Oregon protesters confront ICE officials; India registered its highest increase in coronavirus cases; ISIS has taken a port in Mozambique
A close-up of a US Immigration and Customs Enforcement’s uniform.
Lucy Nicholson/Reuters/File Photo
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Scores of protesters rallied on Wednesday to block Immigration and Customs Enforcement (ICE) officials from detaining two men in Bend, Oregon, who were taken to unmarked, white buses. Activists surrounded the buses for 12 hours.
Protestors in bend block buses from taking at atleast two men, immigration attorneys confirmed ice raid. Bend police just announced they are criminally trespassing pic.twitter.com/F0KoLH4O20
— Emily Cureton (@emilycureton) August 12, 2020
Bend Mayor Sally Russell said on Twitter that the arrests were not an immigration sweep and that she had been informed that there were warrants out for the men’s arrests. She asked people to leave the area.
For the Department of Homeland Security, acting Deputy Secretary Ken Cuccinelli criticized the demonstrators and defended the intervention that included tear gas and nonlethal munitions. Cuccinelli said in a statement that “ICE will take all necessary measures to ensure the safety of its officers and detainees.”
Portland-based nonprofit Innovation Law Lab has asked a federal court to keep ICE from taking the men out of central Oregon, the ACLU announced.
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On Thursday, India registered its highest increase in COVID-19 cases yet, with nearly 67,000 new cases and 942 deaths in the previous 24 hours. The country’s total infections approached 2.4 million, with more than 47,000 fatalities. India ranks behind only the US and Brazil in number of cases, and is also trailing behind Mexico in the number of deaths from the novel coronavirus.
And, militants tied to ISIS have taken a key port in Mozambique after several days of clashes. Government troops in the northern town of Mocimboa da Praia left by boat after Islamist fighters stepped up attacks in an area near valuable natural gas extraction sites.
Martha Samaniego Calderón reads “Behind My Mask,” or “Detrás De Mi Cubreboca,” to her children Natalia and Nicolas, at their home.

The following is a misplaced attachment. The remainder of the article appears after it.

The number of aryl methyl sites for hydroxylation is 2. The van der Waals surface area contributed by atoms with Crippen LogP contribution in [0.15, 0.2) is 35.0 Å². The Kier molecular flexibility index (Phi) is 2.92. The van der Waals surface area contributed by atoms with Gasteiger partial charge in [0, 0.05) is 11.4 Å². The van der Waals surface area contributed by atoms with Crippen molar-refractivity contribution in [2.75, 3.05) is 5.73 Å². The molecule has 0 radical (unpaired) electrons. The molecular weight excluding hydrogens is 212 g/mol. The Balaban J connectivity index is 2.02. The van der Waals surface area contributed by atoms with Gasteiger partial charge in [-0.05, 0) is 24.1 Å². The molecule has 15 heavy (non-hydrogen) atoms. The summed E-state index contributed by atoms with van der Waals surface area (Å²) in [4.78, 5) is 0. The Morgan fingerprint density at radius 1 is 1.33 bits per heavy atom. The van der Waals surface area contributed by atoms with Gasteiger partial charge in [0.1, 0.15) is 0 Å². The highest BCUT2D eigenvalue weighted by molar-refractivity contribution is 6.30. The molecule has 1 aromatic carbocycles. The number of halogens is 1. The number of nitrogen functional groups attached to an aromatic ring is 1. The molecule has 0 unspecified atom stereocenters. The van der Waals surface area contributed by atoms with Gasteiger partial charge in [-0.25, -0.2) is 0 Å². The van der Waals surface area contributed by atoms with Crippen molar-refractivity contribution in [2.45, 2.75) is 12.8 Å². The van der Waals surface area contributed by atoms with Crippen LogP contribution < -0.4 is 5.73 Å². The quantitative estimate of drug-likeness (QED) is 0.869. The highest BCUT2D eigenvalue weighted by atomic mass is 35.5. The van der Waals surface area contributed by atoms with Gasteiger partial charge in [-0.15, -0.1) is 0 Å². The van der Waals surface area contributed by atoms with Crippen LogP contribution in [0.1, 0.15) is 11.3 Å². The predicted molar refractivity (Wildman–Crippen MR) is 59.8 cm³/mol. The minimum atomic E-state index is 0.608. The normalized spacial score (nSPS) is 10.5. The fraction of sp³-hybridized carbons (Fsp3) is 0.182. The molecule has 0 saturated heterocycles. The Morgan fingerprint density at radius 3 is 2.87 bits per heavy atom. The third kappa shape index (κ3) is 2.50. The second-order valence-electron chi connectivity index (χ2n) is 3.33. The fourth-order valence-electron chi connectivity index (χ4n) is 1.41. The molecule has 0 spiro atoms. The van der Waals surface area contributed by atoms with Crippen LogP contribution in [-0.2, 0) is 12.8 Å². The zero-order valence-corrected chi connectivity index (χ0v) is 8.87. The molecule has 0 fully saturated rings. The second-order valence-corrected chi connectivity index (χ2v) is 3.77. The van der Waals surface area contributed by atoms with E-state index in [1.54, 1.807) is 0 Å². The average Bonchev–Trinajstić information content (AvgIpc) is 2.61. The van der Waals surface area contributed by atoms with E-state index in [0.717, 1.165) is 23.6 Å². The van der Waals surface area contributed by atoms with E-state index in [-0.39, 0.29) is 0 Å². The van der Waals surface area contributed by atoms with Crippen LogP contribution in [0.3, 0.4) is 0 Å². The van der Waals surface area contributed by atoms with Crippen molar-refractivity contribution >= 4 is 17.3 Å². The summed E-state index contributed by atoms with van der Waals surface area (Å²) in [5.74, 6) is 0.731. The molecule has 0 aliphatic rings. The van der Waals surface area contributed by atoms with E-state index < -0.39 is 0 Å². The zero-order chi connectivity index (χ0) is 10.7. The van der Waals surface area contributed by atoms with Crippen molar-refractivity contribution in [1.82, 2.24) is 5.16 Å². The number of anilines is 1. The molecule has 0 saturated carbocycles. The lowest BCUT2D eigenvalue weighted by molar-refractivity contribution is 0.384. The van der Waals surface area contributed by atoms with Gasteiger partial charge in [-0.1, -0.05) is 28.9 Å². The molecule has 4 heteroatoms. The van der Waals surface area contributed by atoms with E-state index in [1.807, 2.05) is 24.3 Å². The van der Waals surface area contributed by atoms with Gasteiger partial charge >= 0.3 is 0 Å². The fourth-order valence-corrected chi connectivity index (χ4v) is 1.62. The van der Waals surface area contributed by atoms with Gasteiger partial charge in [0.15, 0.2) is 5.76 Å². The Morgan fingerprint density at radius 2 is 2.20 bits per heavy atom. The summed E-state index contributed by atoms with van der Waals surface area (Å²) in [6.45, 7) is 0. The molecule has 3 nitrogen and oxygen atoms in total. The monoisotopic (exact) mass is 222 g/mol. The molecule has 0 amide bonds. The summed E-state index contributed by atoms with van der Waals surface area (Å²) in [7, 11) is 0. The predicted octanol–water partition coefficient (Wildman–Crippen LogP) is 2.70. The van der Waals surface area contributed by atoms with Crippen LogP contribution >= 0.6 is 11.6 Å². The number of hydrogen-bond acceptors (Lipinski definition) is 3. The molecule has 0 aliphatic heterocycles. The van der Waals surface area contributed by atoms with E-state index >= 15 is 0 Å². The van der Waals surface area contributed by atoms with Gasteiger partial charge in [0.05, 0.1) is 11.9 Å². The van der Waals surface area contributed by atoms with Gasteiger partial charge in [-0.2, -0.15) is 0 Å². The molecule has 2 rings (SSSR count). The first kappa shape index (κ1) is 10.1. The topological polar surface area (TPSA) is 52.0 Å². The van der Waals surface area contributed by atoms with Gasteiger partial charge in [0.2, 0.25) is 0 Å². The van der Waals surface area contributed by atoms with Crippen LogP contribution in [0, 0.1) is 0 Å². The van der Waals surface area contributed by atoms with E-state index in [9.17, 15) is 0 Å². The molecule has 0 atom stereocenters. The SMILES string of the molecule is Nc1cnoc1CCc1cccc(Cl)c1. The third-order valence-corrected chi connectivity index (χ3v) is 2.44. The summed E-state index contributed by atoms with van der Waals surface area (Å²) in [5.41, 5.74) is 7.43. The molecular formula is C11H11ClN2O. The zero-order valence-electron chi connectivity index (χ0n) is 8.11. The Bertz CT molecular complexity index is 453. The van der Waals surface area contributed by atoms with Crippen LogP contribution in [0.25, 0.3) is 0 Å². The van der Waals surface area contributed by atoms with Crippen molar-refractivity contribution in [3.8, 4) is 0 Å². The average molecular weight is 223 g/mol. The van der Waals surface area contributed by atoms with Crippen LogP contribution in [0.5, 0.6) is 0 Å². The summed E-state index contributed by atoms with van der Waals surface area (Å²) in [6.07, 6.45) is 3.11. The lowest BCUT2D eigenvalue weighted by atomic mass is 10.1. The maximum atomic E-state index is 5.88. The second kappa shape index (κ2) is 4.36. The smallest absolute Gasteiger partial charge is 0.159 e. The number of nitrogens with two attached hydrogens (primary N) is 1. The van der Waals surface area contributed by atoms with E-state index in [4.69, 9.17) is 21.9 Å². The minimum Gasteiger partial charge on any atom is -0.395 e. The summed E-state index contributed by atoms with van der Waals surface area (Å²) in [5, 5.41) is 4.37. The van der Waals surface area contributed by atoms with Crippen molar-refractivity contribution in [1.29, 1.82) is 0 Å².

Keren Carrión/The World
Martha Samaniego Calderón and her husband, Dan Heiman, decided to self-publish a Spanish-English children’s book called, “Behind My Mask,” or “Detrás de Mi Cubrebocas,” to encourage children to wear masks and help them process difficult emotions about COVID-19.
Brazilian housing movements fight surging evictions amid coronavirus
Homeless Workers Movement (MTST) attend a rally against the eviction of the “Povo sem Medo” or “People without Fear” occupants in São Paulo, Brazil, Oct. 31, 2017.
Despite the pandemic — and rising unemployment — the number of forced evictions in Brazil has roughly doubled in recent months. Since the beginning of the COVID-19 crisis, more than 1,700 families have been thrown out of their homes just in the state of São Paulo, according to the Observatory of Forced Removals at the ABC Federal University. That number rises each week, with thousands more at risk of being forcibly removed.
Activists are fighting back. Late last month, a coalition of more than 50 Brazilian social groups launched a campaign to end the evictions. They’re demanding judicial and legislative action.
Music fans in the UK got to see live music — in person. Around 2,500 people went to see singer-songwriter Sam Fender perform on Tuesday night in Newcastle, in what promoters called the “first socially distanced music venue.”
The UK’s first socially distanced gig happened in Newcastle last night.
500 separate raised metal platforms, each accommodating up to five people from the same family/household. Hand sanitizer station and mini fridge included. Singing allowed too! pic.twitter.com/49pp1EnVFj
— Ian Dempsey (@IanDempsey) August 12, 2020In case you missed itListen: Ongoing protests in Belarus after controversial election
Protesters gather on a street against election results in Minsk, Russia, Aug. 12, 2020.
People in the Belarusian capital Minsk and across the country are protesting the election of Alexander Lukashenko. Protesters say the election was rigged and leaders across the EU and the US are raising some of the same concerns. And, Kamala Harris’ father is an immigrant from Jamaica. Jamaicans have been following her career closely and many are now rejoicing her appearance on US presidential hopeful Joe Biden’s ticket. Also, if the US can’t build better airports or trains than China, or even manage the coronavirus, how exactly is it supposed to compete with China’s economic power?